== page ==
As a journalist based in the Bay Area, I seek out people who apply the same creativity and capital that make Silicon Valley the global center for innovation to problems that matter. Because I cover international development, I follow tech reporting closely, sifting through the endless stories on new apps that promise to make my life easier in order to find those few and far between examples of promising solutions to our shared global challenges. That is what led me to Kara Swisher, a technology journalist who captures perfectly the problem I am working to address: "There are a lot of big minds chasing small ideas in Silicon Valley."
I became an ambassador for the Franklin Project at the Aspen Institute because I am convinced that national service is the way to get more big minds to pursue big ideas. My path has motivated me to make an impact by reporting on solutions worth sharing and convening people who are positioned to support them. And that is how I hope to mobilize support for service in the Bay Area.
After working at POLITICO in Washington, D.C., and pursuing a reporting fellowship in Berlin, Germany, I moved to Dover, Delaware, where my husband was stationed with the Air Force. I was fortunate to find opportunities that allowed me to report on international affairs from my home office, but I felt disconnected from the stories around me. Framed on my desk was a copy of The Economist with a cover story called "The America That Works," and one scene was set in a school down the street from our house. Drawn to the opportunity to explore more stories like this one, I helped build a media company and membership network to support solutions to national challenges.
Of the many innovators we featured, the person who inspired me to take action myself was General Stanley McChrystal. I wanted to use my skills as a storyteller and connector to make his vision a reality.
I find there is a lot of synergy between my full time work as a global-development reporter for Devex and my volunteer work as an ambassador for the Franklin Project at the Aspen Institute and the Solutions Journalism Network.
On a national and global scale, we lack a common experience, and that makes it hard to believe in a common future. But the reality is we share big challenges at home and abroad and we must all rally around the most impactful responses to those problems. So just as I support the power of stories to break down silos and bring solutions to light, I believe in the power of service to give everyone a stake in supporting those solutions.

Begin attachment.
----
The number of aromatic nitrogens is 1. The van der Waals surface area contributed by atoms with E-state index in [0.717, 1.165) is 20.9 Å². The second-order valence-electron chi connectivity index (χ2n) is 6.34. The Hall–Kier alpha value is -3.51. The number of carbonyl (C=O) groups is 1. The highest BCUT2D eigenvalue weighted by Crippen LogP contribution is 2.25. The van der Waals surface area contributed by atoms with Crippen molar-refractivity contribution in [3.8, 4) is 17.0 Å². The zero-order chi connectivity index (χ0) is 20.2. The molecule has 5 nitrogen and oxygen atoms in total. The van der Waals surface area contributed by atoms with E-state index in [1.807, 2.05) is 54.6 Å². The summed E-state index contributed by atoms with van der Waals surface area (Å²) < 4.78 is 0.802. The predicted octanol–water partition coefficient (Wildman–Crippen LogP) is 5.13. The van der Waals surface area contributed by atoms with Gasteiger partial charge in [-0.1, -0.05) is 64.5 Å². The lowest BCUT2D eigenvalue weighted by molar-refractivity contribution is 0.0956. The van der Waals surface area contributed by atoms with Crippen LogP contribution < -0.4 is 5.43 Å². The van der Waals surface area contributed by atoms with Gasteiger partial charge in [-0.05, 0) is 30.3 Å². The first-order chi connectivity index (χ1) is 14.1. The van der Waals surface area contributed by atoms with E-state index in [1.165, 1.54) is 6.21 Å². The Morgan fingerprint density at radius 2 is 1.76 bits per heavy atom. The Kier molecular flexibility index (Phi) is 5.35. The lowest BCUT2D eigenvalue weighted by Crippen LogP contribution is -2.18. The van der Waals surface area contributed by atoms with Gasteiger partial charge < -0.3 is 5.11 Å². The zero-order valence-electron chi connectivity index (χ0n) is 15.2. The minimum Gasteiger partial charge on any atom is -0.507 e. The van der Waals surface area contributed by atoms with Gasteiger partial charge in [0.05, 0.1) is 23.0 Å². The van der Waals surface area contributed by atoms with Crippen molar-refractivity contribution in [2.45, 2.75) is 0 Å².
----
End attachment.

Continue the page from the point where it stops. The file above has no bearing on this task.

When my husband received orders to move across the country over the summer, I was reminded of how challenging it is for military spouses to find work that fulfills them as they move from base to base. So my primary focus as a Franklin Project ambassador is to find more ways to connect military spouses with opportunities to serve.
I am also talking with the City of San Jose about ways to attract young people to consider service in addition to startups. Imagine if we could harness the same talent that gave us the apps we all turn to everyday to reduce inequality, preserve our environment, or make government work.
National service offers a powerful solution for our country, the West Coast development community offers powerful solutions for our planet, and I am chasing these big ideas as fast as I can.
This post is part of a series produced by The Huffington Post and the Aspen Institute's Franklin Project in conjunction with Giving Tuesday. The series, which will run for the month of November, features pieces written by Franklin Project Ambassadors, local leaders who are working with community stakeholders in 25 states toward the Franklin Project's vision of making a year of national service -- a service year -- a cultural expectation, common opportunity, and civic rite of passage for every young American.